Richard Oswald to the American Peace Commissioners4
ALS and five copies: Public Record Office; LS: Massachusetts Historical Society; copies: William L. Clements Library (two), Library of Congress, National Archives (two), North Carolina State Division of Archives and History; press copy of copy: Library of Congress; transcript: National Archives
Paris 4th Novemr 1782
You may remember that from the very beginning of our Negotiation for Settling a Peace between Great Britain and America, I insisted that you Should positively Stipulate for a Restoration of the Property of all those Persons, under the denomination of Loyalists or Refugees, who have taken part with Great Britain in the present War. Or, if the said property had been resold, and passed into Such variety of hands as to render the Restoration impracticable (which you asserted to be the case in many instances) you Should Stipulate for a Compensation or Indemnification to those Persons, adequate to their losses. & To these Propositions you Said you could not accede. Mr Strachey, Since his arrival at Paris, has most Strenuously joined me in insisting upon the Said Restitution, Compensation, or Indemnification, and in laying before you every Argument in favour of those Demands, founded upon national Honor, and upon the true principles of Justice.5
These Demands you must have understood to extend, not only to all Persons of the abovementiond description, who have fled to Europe, but likeways to all those who may be now in any parts of North America, dwelling under the protection of His Majestys Arms or otherwise.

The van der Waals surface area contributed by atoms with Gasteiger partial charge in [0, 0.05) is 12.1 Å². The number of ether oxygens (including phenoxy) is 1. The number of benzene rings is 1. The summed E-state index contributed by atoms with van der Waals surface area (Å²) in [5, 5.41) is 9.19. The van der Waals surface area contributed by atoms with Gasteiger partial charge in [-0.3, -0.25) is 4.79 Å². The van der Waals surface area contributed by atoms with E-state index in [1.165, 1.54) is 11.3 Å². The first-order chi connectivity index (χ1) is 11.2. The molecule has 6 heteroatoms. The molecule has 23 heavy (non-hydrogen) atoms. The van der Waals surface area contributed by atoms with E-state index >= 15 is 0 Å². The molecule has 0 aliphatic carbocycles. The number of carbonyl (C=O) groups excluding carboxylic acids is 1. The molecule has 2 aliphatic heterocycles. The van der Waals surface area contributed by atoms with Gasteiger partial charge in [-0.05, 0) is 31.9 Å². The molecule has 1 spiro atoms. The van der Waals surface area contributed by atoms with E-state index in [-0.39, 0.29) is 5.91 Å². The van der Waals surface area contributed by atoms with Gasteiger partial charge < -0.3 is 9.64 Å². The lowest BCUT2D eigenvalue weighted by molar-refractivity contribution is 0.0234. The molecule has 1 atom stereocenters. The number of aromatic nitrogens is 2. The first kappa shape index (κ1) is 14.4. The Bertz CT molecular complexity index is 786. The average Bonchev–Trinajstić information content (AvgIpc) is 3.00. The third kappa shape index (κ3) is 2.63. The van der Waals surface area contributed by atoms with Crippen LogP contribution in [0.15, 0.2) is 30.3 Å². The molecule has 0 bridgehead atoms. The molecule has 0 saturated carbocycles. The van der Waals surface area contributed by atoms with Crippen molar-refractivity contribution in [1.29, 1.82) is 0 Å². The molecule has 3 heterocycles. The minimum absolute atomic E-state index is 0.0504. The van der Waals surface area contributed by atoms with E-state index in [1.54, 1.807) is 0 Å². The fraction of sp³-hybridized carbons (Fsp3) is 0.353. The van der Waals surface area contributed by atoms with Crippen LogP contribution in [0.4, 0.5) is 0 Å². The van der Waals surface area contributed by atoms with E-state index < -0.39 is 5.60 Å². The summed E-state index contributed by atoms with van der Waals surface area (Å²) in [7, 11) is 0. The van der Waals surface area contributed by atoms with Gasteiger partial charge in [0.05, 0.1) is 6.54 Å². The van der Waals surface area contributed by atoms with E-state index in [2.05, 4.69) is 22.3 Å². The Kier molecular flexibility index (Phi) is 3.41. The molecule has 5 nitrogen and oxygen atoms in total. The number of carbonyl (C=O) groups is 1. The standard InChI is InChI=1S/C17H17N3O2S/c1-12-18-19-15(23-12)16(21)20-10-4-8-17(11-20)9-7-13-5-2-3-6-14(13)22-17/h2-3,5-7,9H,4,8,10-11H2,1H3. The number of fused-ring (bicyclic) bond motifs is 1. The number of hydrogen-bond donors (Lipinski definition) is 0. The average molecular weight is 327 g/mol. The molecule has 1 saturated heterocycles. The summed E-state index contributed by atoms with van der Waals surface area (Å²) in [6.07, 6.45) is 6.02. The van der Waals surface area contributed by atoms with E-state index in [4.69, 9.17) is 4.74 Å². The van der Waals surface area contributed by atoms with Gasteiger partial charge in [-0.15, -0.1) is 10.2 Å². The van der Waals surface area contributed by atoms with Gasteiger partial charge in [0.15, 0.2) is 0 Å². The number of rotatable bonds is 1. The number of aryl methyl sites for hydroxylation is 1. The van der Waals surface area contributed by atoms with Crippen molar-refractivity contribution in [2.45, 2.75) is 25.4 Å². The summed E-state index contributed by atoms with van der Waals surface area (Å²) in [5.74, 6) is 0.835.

We have also insisted upon a mutual Stipulation for a general Amnesty on both Sides, comprehending thereby an Enlargement of all Persons, who, on account of Offences committed, or Supposed to be Committed, Since the commencement of Hostilities, may be now in Confinement; and for an immediate repossession of their Properties, and peaceable enjoyment thereof, under the Government of the United States. To this you have not hitherto given a particular or direct Answer.
It is however incumbent upon me, as Commissioner of the King of Great Britain, to repeat those Several Demands;6 and, without going over those Arguments upon paper, (which we have so often urged in Conversation) to press your immediate attention to these Subjects; and to urge you to enter into proper Stipulations for the Restitution, Compensation and Amnesty beforementioned, before we proceed further in this Negotiation. I have the honour to be Gentlemen Your most obedient Humble Servant
To Benjamin Franklin, John Jay and John Adams, Esquires Commissioners from the Thirteen United States of America, for treating of Peace between the Said States and the King of Great Britain
Notations: Letter from Mr Oswald To the American Commissrs— / In Mr. Oswald’s 6h & 7h Novr. 1782
4. This letter was drafted by Strachey; see the headnote to the Preliminary Articles of Peace: Second Draft Treaty, [Nov. 4–7].
5. JA later wrote, “Dr. F. is very staunch against the Tories, more decided a great deal on this Point than Mr. Jay or my self”: Butterfield, John Adams Diary, III, 77. See also BF to Livingston, Dec. 5.
6. On May 23, Shelburne had instructed Oswald, “An establishment for the Loyalists must always be upon Mr. Oswald’s mind, as it is uppermost in Lord Shelburne’s”: Fitzmaurice, Life of Shelburne, II, 137.